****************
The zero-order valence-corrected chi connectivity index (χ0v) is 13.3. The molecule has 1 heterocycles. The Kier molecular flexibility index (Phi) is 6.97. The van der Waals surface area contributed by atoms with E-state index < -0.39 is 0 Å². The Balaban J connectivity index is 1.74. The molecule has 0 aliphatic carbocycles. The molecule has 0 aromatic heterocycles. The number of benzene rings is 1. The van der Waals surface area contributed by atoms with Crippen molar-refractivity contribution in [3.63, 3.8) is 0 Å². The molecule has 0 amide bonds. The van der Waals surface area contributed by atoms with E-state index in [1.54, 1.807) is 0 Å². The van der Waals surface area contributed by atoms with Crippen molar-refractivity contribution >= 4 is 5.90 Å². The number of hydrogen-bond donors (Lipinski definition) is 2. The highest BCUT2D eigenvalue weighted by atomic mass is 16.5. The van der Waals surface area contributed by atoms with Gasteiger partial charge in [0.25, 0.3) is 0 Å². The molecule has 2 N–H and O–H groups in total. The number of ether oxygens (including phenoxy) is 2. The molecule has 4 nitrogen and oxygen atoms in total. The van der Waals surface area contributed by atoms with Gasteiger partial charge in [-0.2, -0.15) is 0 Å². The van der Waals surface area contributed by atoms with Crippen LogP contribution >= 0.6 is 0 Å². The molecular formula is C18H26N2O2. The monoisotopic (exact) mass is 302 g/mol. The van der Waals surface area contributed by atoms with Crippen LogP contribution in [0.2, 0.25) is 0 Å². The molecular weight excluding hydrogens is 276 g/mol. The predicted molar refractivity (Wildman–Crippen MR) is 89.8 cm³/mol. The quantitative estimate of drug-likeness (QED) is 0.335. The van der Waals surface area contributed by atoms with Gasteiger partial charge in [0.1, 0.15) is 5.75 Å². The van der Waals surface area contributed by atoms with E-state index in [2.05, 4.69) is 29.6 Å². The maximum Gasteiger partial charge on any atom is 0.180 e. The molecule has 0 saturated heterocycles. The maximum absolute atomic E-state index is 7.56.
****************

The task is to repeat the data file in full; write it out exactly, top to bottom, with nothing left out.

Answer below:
The zero-order valence-corrected chi connectivity index (χ0v) is 13.3. The molecule has 1 heterocycles. The Kier molecular flexibility index (Phi) is 6.97. The van der Waals surface area contributed by atoms with E-state index < -0.39 is 0 Å². The Balaban J connectivity index is 1.74. The molecule has 0 aliphatic carbocycles. The molecule has 0 aromatic heterocycles. The number of benzene rings is 1. The van der Waals surface area contributed by atoms with Crippen molar-refractivity contribution in [3.63, 3.8) is 0 Å². The molecule has 0 amide bonds. The van der Waals surface area contributed by atoms with E-state index in [1.54, 1.807) is 0 Å². The van der Waals surface area contributed by atoms with Crippen molar-refractivity contribution >= 4 is 5.90 Å². The number of hydrogen-bond donors (Lipinski definition) is 2. The highest BCUT2D eigenvalue weighted by atomic mass is 16.5. The van der Waals surface area contributed by atoms with Gasteiger partial charge in [0.25, 0.3) is 0 Å². The molecule has 2 N–H and O–H groups in total. The number of ether oxygens (including phenoxy) is 2. The molecule has 4 nitrogen and oxygen atoms in total. The van der Waals surface area contributed by atoms with Gasteiger partial charge in [-0.2, -0.15) is 0 Å². The van der Waals surface area contributed by atoms with Crippen LogP contribution >= 0.6 is 0 Å². The molecular formula is C18H26N2O2. The monoisotopic (exact) mass is 302 g/mol. The van der Waals surface area contributed by atoms with Crippen LogP contribution in [0.2, 0.25) is 0 Å². The molecular weight excluding hydrogens is 276 g/mol. The predicted molar refractivity (Wildman–Crippen MR) is 89.8 cm³/mol. The quantitative estimate of drug-likeness (QED) is 0.335. The van der Waals surface area contributed by atoms with Gasteiger partial charge in [0.1, 0.15) is 5.75 Å². The van der Waals surface area contributed by atoms with E-state index in [2.05, 4.69) is 29.6 Å². The maximum Gasteiger partial charge on any atom is 0.180 e. The molecule has 0 saturated heterocycles. The maximum absolute atomic E-state index is 7.56.